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Artificial sweeteners under scrutiny

Friday 19 September 2014 12:02pm

Professor Jim Mann  and Dr Lisa Te Morenga comment about recent research on the impact of artificial sweeteners on metabolic disorders.

They call for further research. Professor Mann also points out that the best answer, if you're thirsty, is not choosing between sugar or artificially sweetened beverages—but choosing water, milk or dilute fruit juice.

Read the news stories:

Read the research paper published in Nature:
Artificial sweeteners induce glucose intolerance by altering the gut microbiota published online 17 September 2014, Nature

A response to the research published in Nature

Lisa Te Morenga and Jim Mann wrote the following commentary on the original research published in Nature.

Are artificial sweeteners really safe?

Artificially sweetened foods and drinks can be helpful for overweight individuals, with or without diabetes, trying to cut back on calories to achieve weight loss. However new research just published in Nature suggests that artificial sweeteners might in fact increase the risk of developing diabetes.

An interesting series of studies in mice has shown that adding the artificial sweeteners saccharin, sucralose and aspartame to the normal diets of mice significantly increases their blood glucose levels when compared with mice fed a normal diet with sugar added. The same effect was also shown when the mice were fed high fat diets supplemented with either artificial sweeteners or sugars.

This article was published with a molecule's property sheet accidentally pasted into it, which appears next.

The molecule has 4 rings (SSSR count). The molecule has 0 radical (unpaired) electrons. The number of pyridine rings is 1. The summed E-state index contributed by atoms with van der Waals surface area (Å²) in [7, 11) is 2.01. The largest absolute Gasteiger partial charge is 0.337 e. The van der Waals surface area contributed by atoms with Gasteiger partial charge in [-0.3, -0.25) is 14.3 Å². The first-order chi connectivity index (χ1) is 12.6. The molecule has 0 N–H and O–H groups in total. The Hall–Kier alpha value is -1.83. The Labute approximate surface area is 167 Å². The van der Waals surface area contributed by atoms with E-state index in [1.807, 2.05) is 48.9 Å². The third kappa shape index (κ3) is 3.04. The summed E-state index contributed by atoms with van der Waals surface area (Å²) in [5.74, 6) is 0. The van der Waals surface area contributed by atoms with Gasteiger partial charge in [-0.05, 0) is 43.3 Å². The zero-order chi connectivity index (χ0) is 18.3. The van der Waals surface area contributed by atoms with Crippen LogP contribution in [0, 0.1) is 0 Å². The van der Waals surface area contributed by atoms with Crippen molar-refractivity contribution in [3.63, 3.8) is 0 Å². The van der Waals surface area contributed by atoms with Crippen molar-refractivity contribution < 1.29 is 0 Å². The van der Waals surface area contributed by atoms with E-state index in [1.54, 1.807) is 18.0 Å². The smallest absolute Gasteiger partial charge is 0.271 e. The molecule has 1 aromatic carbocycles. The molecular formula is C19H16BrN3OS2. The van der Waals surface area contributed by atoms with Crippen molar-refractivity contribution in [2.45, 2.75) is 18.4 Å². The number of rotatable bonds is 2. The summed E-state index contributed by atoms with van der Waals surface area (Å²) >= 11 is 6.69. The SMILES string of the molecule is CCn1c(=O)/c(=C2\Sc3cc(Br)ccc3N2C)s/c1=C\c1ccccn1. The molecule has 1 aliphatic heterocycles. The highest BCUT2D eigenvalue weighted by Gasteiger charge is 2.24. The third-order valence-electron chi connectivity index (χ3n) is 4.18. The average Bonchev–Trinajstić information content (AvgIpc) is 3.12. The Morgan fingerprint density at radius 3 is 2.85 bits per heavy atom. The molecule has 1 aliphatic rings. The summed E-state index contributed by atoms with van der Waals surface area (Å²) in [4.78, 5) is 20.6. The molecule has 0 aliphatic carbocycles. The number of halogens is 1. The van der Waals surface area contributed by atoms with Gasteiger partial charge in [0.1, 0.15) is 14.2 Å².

Further investigations found that the artificial sweeteners altered the composition and function of gut bacteria populations (microbiome) in the mice leading to adverse metabolic effects. Subsequent investigations in a small group of people showed that consumption of artificial sweeteners resulted in impaired glycaemic responses and altered microbiomes in four out of seven of the subjects. Furthermore data from a study of 381 non-diabetic adults showed that consumption of artificial sweeteners was associated with risk factors for diabetes and fatty liver disease and was correlated with distinctive families of gut bacteria.

Further research including larger, longer and well controlled trials in humans are essential before offering new advice regarding the use of non-caloric artificial sweeteners. The human trial reported in this research involved seven individuals followed for just seven days and did not include an appropriate control group. The volunteers consumed the maximum acceptable daily intake of saccharin, far in excess of amounts likely to be used by the great majority of consumers.

We do not believe that the present data provide evidence that the use of products containing artificial sweeteners should be abandoned nor do they provide any evidence that advice to reduce free sugars is inappropriate. Sugar sweetened beverages are best replaced by water, milk or occasionally diluted fruit juice. Cutting down on manufactured foods such as cakes biscuits and chocolates, which do not typically include artificial sweeteners, is a further means of reducing sugars. Until more information regarding the effects of artificial sweeteners in humans is available we can see no reason why those who find these products useful in achieving and maintaining body weight should not continue to use them in moderation.

Download this commentary as a PDF:
Are artificial sweeteners really safe? (33 KB)